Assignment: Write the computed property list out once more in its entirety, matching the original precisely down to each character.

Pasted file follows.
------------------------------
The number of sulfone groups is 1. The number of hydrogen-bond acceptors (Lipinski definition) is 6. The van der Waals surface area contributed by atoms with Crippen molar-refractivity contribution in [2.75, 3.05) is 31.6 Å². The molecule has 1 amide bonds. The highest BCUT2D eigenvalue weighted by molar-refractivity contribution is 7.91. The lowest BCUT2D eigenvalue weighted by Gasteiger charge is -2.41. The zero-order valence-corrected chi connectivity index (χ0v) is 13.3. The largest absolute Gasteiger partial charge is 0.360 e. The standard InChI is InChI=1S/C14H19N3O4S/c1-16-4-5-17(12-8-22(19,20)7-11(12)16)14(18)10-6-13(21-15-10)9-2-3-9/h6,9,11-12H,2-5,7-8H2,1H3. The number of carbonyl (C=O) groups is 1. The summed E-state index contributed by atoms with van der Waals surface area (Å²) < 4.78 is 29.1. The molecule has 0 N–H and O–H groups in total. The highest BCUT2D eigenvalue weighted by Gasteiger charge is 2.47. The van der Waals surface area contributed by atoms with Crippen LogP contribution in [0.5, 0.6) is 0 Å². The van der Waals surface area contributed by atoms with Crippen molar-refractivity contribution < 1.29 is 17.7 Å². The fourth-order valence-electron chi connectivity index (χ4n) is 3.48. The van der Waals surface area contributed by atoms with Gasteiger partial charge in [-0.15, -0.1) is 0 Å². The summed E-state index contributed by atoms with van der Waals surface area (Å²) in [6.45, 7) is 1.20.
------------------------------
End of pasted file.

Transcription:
The number of sulfone groups is 1. The number of hydrogen-bond acceptors (Lipinski definition) is 6. The van der Waals surface area contributed by atoms with Crippen molar-refractivity contribution in [2.75, 3.05) is 31.6 Å². The molecule has 1 amide bonds. The highest BCUT2D eigenvalue weighted by molar-refractivity contribution is 7.91. The lowest BCUT2D eigenvalue weighted by Gasteiger charge is -2.41. The zero-order valence-corrected chi connectivity index (χ0v) is 13.3. The largest absolute Gasteiger partial charge is 0.360 e. The standard InChI is InChI=1S/C14H19N3O4S/c1-16-4-5-17(12-8-22(19,20)7-11(12)16)14(18)10-6-13(21-15-10)9-2-3-9/h6,9,11-12H,2-5,7-8H2,1H3. The number of carbonyl (C=O) groups is 1. The summed E-state index contributed by atoms with van der Waals surface area (Å²) < 4.78 is 29.1. The molecule has 0 N–H and O–H groups in total. The highest BCUT2D eigenvalue weighted by Gasteiger charge is 2.47. The van der Waals surface area contributed by atoms with Crippen LogP contribution in [0.5, 0.6) is 0 Å². The van der Waals surface area contributed by atoms with Crippen molar-refractivity contribution < 1.29 is 17.7 Å². The fourth-order valence-electron chi connectivity index (χ4n) is 3.48. The van der Waals surface area contributed by atoms with Gasteiger partial charge in [-0.15, -0.1) is 0 Å². The summed E-state index contributed by atoms with van der Waals surface area (Å²) in [6.45, 7) is 1.20.